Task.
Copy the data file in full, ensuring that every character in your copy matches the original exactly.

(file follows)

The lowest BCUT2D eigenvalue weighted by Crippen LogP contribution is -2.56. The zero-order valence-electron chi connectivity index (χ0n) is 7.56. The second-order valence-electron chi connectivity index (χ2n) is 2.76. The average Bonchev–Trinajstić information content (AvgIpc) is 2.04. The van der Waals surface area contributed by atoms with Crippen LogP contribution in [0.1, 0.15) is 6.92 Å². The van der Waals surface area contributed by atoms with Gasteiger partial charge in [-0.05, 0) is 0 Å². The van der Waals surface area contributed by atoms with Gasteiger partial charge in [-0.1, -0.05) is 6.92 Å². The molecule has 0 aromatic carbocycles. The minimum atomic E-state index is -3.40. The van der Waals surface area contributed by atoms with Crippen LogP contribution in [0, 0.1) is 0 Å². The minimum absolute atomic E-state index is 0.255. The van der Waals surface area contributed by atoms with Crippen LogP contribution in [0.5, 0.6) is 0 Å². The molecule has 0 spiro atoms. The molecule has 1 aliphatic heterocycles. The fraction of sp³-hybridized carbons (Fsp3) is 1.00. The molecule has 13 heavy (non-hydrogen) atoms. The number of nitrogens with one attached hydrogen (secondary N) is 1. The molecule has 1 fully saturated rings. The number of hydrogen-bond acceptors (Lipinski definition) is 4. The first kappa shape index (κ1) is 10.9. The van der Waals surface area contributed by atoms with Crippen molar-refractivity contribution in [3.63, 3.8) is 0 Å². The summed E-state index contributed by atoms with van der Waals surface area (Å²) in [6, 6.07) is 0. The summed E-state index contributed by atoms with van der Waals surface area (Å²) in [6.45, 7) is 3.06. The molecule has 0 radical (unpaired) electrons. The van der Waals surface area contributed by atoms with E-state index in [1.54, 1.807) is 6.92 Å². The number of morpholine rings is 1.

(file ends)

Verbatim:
The lowest BCUT2D eigenvalue weighted by Crippen LogP contribution is -2.56. The zero-order valence-electron chi connectivity index (χ0n) is 7.56. The second-order valence-electron chi connectivity index (χ2n) is 2.76. The average Bonchev–Trinajstić information content (AvgIpc) is 2.04. The van der Waals surface area contributed by atoms with Crippen LogP contribution in [0.1, 0.15) is 6.92 Å². The van der Waals surface area contributed by atoms with Gasteiger partial charge in [-0.05, 0) is 0 Å². The van der Waals surface area contributed by atoms with Gasteiger partial charge in [-0.1, -0.05) is 6.92 Å². The molecule has 0 aromatic carbocycles. The minimum atomic E-state index is -3.40. The van der Waals surface area contributed by atoms with Crippen LogP contribution in [0, 0.1) is 0 Å². The minimum absolute atomic E-state index is 0.255. The van der Waals surface area contributed by atoms with Crippen LogP contribution in [0.5, 0.6) is 0 Å². The molecule has 0 spiro atoms. The molecule has 1 aliphatic heterocycles. The fraction of sp³-hybridized carbons (Fsp3) is 1.00. The molecule has 13 heavy (non-hydrogen) atoms. The number of nitrogens with one attached hydrogen (secondary N) is 1. The molecule has 1 fully saturated rings. The number of hydrogen-bond acceptors (Lipinski definition) is 4. The first kappa shape index (κ1) is 10.9. The van der Waals surface area contributed by atoms with Crippen molar-refractivity contribution in [3.63, 3.8) is 0 Å². The summed E-state index contributed by atoms with van der Waals surface area (Å²) in [6, 6.07) is 0. The summed E-state index contributed by atoms with van der Waals surface area (Å²) in [6.45, 7) is 3.06. The molecule has 0 radical (unpaired) electrons. The van der Waals surface area contributed by atoms with E-state index in [1.54, 1.807) is 6.92 Å². The number of morpholine rings is 1.